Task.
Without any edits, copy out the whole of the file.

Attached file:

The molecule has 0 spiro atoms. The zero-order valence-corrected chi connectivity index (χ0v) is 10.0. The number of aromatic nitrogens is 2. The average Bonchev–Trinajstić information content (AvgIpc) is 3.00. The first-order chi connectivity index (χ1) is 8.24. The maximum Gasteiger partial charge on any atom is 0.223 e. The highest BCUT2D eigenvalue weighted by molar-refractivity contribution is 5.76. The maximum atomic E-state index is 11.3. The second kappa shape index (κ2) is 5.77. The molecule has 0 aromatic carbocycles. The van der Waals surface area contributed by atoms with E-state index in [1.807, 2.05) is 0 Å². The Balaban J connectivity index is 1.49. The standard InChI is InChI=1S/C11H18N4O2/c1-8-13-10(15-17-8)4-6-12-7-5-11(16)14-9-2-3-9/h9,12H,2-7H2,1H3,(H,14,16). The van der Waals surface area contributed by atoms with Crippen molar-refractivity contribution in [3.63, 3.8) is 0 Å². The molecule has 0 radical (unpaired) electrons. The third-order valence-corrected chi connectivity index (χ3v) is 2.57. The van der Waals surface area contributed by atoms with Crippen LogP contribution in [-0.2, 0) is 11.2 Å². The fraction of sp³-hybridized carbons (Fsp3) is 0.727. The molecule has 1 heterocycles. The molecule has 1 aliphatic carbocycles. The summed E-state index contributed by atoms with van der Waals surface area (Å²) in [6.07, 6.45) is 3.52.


The molecule has 0 spiro atoms. The zero-order valence-corrected chi connectivity index (χ0v) is 10.0. The number of aromatic nitrogens is 2. The average Bonchev–Trinajstić information content (AvgIpc) is 3.00. The first-order chi connectivity index (χ1) is 8.24. The maximum Gasteiger partial charge on any atom is 0.223 e. The highest BCUT2D eigenvalue weighted by molar-refractivity contribution is 5.76. The maximum atomic E-state index is 11.3. The second kappa shape index (κ2) is 5.77. The molecule has 0 aromatic carbocycles. The van der Waals surface area contributed by atoms with E-state index in [1.807, 2.05) is 0 Å². The Balaban J connectivity index is 1.49. The standard InChI is InChI=1S/C11H18N4O2/c1-8-13-10(15-17-8)4-6-12-7-5-11(16)14-9-2-3-9/h9,12H,2-7H2,1H3,(H,14,16). The van der Waals surface area contributed by atoms with Crippen molar-refractivity contribution in [3.63, 3.8) is 0 Å². The molecule has 0 radical (unpaired) electrons. The third-order valence-corrected chi connectivity index (χ3v) is 2.57. The van der Waals surface area contributed by atoms with Crippen LogP contribution in [-0.2, 0) is 11.2 Å². The fraction of sp³-hybridized carbons (Fsp3) is 0.727. The molecule has 1 heterocycles. The molecule has 1 aliphatic carbocycles. The summed E-state index contributed by atoms with van der Waals surface area (Å²) in [6.07, 6.45) is 3.52.